Published On: Fri, May 20th, 2016

Environmental agency keeps busy at new Akumal office

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AKUMAL, Q. Roo — It’s only been open for just over a month, but the Akumal office of the environmental protection agency Profepa has already found irreversible environmental damages that have triggered more than 3.5 million pesos (nearly USD $200,000) in fines.

When it opened last month, Profepa’s Akumal office faced a backlog of 120 allegedly irregular projects in the Akumal-Tulum corridor along Quintana Roo’s coast.

As of Tuesday May 17, the agency had issued closure orders for 11 projects in the region.

One of those fined and ordered closed was the Villas Akumal hotel in the Quintana Roo town of Tulum. Profepa found that the hotel didn’t have the necessary permits to establish or operate such a business, nor to discharge its wastewater into the neighboring mangrove swamps, affecting the marine ecosystem, the beach and plant life.

Nor had the 4,472-square-meter hotel, which has 26 villas and two swimming pools, obtained an environmental impact assessment, which was the reason why Profepa ordered its closure.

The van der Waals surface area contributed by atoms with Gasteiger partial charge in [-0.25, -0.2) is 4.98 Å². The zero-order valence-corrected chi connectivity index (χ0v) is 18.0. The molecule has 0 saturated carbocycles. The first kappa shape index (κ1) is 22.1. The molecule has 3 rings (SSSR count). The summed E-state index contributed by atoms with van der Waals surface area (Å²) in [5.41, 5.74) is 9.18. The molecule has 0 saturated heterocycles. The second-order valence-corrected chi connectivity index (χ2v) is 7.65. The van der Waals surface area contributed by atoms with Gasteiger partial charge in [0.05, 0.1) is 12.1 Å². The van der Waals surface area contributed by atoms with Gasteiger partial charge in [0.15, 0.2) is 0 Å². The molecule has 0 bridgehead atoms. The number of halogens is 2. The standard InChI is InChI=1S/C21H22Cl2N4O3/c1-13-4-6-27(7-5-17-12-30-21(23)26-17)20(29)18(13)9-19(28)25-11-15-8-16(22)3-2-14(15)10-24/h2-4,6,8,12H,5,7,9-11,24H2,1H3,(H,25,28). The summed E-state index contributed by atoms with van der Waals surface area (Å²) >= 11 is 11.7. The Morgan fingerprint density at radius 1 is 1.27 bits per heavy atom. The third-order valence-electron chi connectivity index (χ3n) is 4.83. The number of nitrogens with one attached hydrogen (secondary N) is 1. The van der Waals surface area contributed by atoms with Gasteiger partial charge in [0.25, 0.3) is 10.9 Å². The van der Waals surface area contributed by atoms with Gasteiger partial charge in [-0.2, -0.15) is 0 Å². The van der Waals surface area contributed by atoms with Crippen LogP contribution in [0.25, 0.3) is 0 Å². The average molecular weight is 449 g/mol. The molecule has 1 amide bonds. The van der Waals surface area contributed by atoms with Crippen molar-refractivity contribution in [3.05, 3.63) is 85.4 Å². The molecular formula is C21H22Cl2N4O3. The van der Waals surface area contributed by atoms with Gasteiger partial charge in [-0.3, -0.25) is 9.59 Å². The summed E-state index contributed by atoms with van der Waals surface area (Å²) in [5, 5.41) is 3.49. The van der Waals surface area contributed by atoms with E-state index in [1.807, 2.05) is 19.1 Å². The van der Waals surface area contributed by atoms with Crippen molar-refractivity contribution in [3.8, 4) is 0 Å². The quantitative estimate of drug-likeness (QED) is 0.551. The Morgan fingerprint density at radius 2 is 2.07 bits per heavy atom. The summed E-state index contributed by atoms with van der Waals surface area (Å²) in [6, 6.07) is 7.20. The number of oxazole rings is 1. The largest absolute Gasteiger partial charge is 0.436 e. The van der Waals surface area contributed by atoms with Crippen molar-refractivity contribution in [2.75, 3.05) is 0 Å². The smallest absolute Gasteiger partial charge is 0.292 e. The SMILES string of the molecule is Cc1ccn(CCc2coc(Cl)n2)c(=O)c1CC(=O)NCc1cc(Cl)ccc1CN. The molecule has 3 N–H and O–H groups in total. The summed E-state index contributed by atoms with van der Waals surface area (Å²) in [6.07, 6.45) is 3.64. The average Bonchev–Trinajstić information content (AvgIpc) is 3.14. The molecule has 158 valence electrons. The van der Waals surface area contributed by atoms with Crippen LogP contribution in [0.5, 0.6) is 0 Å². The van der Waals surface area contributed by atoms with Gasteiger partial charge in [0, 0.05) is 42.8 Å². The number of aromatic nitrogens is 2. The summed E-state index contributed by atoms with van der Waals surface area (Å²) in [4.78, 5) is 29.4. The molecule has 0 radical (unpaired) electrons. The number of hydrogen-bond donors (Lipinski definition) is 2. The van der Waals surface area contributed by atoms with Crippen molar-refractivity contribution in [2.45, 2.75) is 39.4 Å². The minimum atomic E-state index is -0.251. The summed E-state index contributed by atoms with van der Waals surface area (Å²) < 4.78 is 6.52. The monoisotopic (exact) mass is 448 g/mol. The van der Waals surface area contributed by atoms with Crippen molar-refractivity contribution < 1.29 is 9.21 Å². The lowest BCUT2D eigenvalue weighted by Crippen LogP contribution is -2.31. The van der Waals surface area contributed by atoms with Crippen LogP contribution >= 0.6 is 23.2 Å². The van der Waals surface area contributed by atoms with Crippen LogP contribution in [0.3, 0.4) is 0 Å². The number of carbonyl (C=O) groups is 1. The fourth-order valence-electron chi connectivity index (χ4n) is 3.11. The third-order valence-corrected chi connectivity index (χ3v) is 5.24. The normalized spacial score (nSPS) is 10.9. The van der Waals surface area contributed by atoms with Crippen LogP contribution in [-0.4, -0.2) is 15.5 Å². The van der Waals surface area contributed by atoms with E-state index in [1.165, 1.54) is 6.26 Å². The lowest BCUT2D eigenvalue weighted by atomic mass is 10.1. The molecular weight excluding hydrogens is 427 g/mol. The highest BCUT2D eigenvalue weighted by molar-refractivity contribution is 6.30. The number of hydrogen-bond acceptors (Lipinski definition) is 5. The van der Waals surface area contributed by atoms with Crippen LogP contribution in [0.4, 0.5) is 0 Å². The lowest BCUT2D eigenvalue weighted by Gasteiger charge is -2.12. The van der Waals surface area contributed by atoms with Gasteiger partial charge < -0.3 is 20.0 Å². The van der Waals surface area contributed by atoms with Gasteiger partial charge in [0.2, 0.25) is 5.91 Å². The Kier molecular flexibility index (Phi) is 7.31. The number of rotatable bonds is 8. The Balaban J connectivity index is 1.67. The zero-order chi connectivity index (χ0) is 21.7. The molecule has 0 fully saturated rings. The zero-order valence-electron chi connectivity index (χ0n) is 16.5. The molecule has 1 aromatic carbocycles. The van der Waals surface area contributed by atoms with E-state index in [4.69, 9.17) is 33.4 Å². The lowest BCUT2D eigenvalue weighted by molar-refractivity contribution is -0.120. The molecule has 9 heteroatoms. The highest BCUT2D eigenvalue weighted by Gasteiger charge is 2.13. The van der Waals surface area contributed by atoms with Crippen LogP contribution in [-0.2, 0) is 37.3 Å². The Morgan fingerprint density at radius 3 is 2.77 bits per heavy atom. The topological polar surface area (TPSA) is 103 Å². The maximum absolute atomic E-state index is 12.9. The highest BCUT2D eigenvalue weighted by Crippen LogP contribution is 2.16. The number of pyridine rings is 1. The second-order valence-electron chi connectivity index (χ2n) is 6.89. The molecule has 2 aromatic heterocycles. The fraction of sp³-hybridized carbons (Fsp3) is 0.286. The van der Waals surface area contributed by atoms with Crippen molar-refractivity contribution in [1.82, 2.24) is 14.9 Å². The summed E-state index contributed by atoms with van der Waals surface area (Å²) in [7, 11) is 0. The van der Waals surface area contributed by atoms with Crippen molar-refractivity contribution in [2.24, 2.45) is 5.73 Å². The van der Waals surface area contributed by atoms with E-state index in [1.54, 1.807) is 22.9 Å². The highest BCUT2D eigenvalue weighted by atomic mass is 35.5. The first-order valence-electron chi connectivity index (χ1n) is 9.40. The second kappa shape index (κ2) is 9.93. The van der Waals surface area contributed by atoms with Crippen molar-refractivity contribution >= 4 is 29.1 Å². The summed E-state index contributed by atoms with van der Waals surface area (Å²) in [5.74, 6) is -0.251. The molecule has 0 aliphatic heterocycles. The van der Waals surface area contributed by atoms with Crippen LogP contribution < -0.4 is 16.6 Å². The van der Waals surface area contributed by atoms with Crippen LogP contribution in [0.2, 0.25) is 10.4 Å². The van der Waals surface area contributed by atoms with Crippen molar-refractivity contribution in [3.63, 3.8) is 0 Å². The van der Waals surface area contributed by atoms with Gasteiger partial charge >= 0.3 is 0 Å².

(PHOTO: Akumal Bay is one of the main priorities for the new PROFEPA office.

Akumal Bay is one of the main priorities for the new PROFEPA office.

A similar conclusion was reached in the case of the construction of Plaza Ukana, whose excavations and a perimeter wall on the foreshore are regarded as a serious crime.

A second project under construction, known as Lote 28, in the Tulsayab zone, was also shut down for illegally removing 1,462 square meters of mangroves. The project also lacked the necessary permits for land-use change.

Profepa said the two projects affected the ecosystems of two varieties of mangrove — red (Rizophora mangle) and white (Laguncularia Racemosa) — and of the Florida thatch palm (Thrinax radiata). The species are considered threatened by Semarnat, the Environmental Secretariat.

The environmental agency reported that those responsible for the damages will be fined up to 50,000 minimum wages, or 3.65 million pesos (USD $198,000). Mitigation and restoration measures will also be ordered.




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